Former West Ham manager and QPR star Glenn Roeder dies following long battle with cancer

West ham United's manager Glenn Roeder

West ham United's manager Glenn Roeder - Credit: EMPICS Sports Photo Agency

Former West Ham United, Watford and Newcastle manager Glenn Roeder has died at the age of 65 following a long battle with a brain tumour. 

Roeder also managed Gillingham and Norwich City, as well as serving as a coach under Glenn Hoddle for the England national team. 

He played over 500 times as a defender for a number of clubs, including Leyton Orient, QPR, Newcastle, and Watford. 

Roeder captained QPR in the 1982 FA Cup final against Tottenham, which they lost following a replay, and to the Second Division title in 1983. 

At Newcastle, he made 219 senior appearances in five years and also led them to promotion from the Second Division in 1984. 

He ended his 20-year career on the pitch as player/manager of Gillingham, a move which saw him cut his teeth as a coach. 

It was in April 2003, during his spell in charge at West Ham, that Roeder was diagnosed with a brain tumour. 

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That led to him having to undergo surgery and a period of recovery before returning to the role in July of the same year. 

His last role in the game was as a managerial advisor at Stevenage in 2016.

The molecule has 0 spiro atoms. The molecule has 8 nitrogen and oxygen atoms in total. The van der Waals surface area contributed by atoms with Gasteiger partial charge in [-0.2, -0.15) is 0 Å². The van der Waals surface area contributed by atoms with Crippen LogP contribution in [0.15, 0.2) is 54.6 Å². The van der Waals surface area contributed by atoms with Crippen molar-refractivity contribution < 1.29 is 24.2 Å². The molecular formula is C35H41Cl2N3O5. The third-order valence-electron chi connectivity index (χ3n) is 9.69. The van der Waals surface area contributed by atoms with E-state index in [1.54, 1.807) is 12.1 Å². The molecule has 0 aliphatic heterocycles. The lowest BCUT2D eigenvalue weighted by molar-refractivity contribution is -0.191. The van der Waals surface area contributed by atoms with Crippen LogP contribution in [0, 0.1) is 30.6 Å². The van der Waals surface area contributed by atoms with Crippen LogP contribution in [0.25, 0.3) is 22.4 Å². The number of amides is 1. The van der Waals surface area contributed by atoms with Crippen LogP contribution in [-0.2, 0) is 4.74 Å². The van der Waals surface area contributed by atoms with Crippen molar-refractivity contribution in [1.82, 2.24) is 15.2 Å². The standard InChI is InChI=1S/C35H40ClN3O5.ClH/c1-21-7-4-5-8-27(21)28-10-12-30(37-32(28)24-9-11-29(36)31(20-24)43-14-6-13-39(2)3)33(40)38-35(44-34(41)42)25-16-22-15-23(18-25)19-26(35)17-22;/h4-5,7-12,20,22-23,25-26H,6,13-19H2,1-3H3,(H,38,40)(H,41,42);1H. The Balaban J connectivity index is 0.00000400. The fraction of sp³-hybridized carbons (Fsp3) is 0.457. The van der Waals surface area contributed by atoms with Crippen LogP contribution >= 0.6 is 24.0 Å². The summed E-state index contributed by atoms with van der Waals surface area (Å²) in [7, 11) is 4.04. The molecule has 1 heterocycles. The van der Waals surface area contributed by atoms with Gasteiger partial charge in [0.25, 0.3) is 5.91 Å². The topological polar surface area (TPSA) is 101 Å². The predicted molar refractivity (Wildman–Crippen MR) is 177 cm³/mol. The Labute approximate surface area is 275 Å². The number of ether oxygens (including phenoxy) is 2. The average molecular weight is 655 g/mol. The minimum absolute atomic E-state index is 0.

News of Roeder's death was confirmed in a statement by the League Managers' Association (LMA), with the organisation's chairman Howard Wilkinson among those to pay tribute to him. 

"A cultured defender as a player, he managed with a studious style and was always generous with his time and ideas," said Wilkinson. 

"Glenn was such an unassuming, kind gentleman who demonstrated lifelong dedication to the game. Not one to court headlines, his commitment and application to his work at all levels warrants special mention. 

QPR's Glenn Roeder, right, lunges in to stop City's Archie Gemmill in the Division Two clash in west

QPR's Glenn Roeder, right, lunges in to stop City's Archie Gemmill in the Division Two clash in west London in 1980. The match finished 1-1. - Credit: PA Archive/Press Association Ima

"Football has lost a great servant today and our sincere condolences go to Glenn's family and friends." 

LMA chief executive Richard Bevan added: "Glenn achieved so much throughout his lifelong career in the game. 

"After retiring as a player, he became one of the country's most respected coaches, working across all levels of the professional game, in senior and academy football, and acting as a trusted advisor to many coaches and players. 

"At every club, he chose to develop new talent and to give opportunities to the younger players in his charge. 

"He will be sorely missed by all of the LMA's members and his colleagues from across the game. 

"Our heartfelt thoughts are with Glenn's wife Faith, his daughter Holly, his sons Will and Joe, and all of Glenn's family and friends at this difficult time."